More on this from Bill Henderson on his Legal Evolution blog, explaining why these are not ordinary law firm mergers: "It is the beginning of a new national law firm model with a fairly complex operating structure designed to (a) maintain local culture and autonomy while (b) incentivizing collaboration across a national and global platform and (c) enabling formerly local and regional firms to leverage Dentons' technology, shared services, business infrastructure, and growing global brand."

    b. "Dentons Chases Big 4's Footprint With 'Golden Spike' Gambit," 10.09.19.
    And more from The American Lawyer: "Dentons, by offering these firms the ability to be partners within a larger unit while maintaining a significant degree of autonomy, is promising them a way to hold onto clients as they grow."

19. "The Challenge of Retaining Top Young Talent for Law Firms (And Not Breaking the Bank)," 10.07.19.
A law firm COO, writing for the Daily Business Review, identifies "certain key steps that law firms can and should take in order to do as much as is reasonably possible to retain their young top talent."

20. "Big Money Is Betting On Legal Industry Transformation," 10.07.19.
The CEO of Legal Mosaic, writing for Forbes, explains that "significant venture capital, private equity, and entrepreneur money has been pumped into the legal sector…[because] legal delivery is ripe for scaled transformation; legal buyers are driving change and have disaggregated legal practice from the delivery of legal services; and the lawyer-centric, labor-intensive, fragmented legal industry is ripe for tech and process-driven consolidation."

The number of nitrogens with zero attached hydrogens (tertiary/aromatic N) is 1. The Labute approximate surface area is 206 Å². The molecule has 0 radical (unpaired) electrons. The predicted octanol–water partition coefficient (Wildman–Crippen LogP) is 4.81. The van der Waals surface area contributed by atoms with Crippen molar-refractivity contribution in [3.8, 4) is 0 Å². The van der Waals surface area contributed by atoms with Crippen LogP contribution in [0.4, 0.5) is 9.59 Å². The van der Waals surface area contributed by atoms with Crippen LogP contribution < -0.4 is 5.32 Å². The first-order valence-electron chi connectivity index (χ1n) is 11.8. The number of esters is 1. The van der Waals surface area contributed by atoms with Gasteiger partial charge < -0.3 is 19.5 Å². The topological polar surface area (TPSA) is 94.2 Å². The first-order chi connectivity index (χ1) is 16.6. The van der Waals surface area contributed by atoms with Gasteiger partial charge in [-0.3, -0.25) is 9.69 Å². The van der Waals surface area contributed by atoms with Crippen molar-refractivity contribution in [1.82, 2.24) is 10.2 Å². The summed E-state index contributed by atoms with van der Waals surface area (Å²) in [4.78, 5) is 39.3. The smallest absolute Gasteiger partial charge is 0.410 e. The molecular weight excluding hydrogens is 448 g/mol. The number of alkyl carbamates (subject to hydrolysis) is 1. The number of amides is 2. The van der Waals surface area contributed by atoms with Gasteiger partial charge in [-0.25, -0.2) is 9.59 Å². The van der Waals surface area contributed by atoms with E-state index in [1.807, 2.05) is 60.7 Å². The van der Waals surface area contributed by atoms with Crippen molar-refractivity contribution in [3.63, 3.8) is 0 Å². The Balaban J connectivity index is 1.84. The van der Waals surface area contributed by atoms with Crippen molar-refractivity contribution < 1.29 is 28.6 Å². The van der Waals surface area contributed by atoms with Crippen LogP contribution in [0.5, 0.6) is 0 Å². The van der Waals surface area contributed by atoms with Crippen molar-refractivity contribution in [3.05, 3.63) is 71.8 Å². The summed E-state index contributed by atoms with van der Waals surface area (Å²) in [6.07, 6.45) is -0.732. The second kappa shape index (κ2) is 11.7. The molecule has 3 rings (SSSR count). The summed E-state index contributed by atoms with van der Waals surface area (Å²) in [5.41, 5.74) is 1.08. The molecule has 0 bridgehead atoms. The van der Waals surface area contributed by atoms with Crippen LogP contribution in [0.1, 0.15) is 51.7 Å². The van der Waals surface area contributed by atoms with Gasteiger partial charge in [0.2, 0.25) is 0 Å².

21. "Legal Jobs Decline as Broader Professional Services Sector Sees Gains," 10.04.19.
The American Lawyer reports that despite jobs numbers gains in other sectors of the US labor market, "the legal industry…contracted by 0.9% between August and September, losing 900 jobs, according to the Bureau of Labor Statistics' latest jobs report."

22. "Cutting-Edge Practice Areas Are a Worthy Challenge for Young Lawyers," 10.04.19.
The Young Lawyer Editorial Board, writing for The American Lawyer, suggest that "young lawyers who commit to developing a cutting-edge practice will likely find themselves standing out from peers who are less ready for the future."

23. "Legal Regulatory Reform in Britain and the US: Will History Repeat?," 10.04.19.
Jordan Furlong, writing for Slaw, explains how regulatory reform bubbling up in at least three states (California, Utah, and Arizona) could trigger a wave of change to legal regulation in the United States. (Jordan Furlong will lead a plenary presentation, entitled "Building a 21st-Century Lawyer," at the NALP Annual Education Conference in Montreal next spring.)

24. "Better Than Ever: 'Hardwired as intense,' law firm COO has learned art of slowing down," 10.04.19.
The Minneapolis/St. Paul Business Journal speaks with former NALP member Ann Rainhart, COO of Briggs and Morgan, about how "she has found a way to slow down and make the most of her days, simply by giving herself permission to take care of herself."

25. "Stressed Out, Left Out: Law Firm Staff Suffering in Silence," 10.04.19.
As part of its Minds Over Matters project, Law.com speaks with "three industry pros who talk about how legal professionals, including marketing directors, business developers and law firm administrators, often feel under-appreciated and misunderstood at work." (Podcast)

October 4, 2019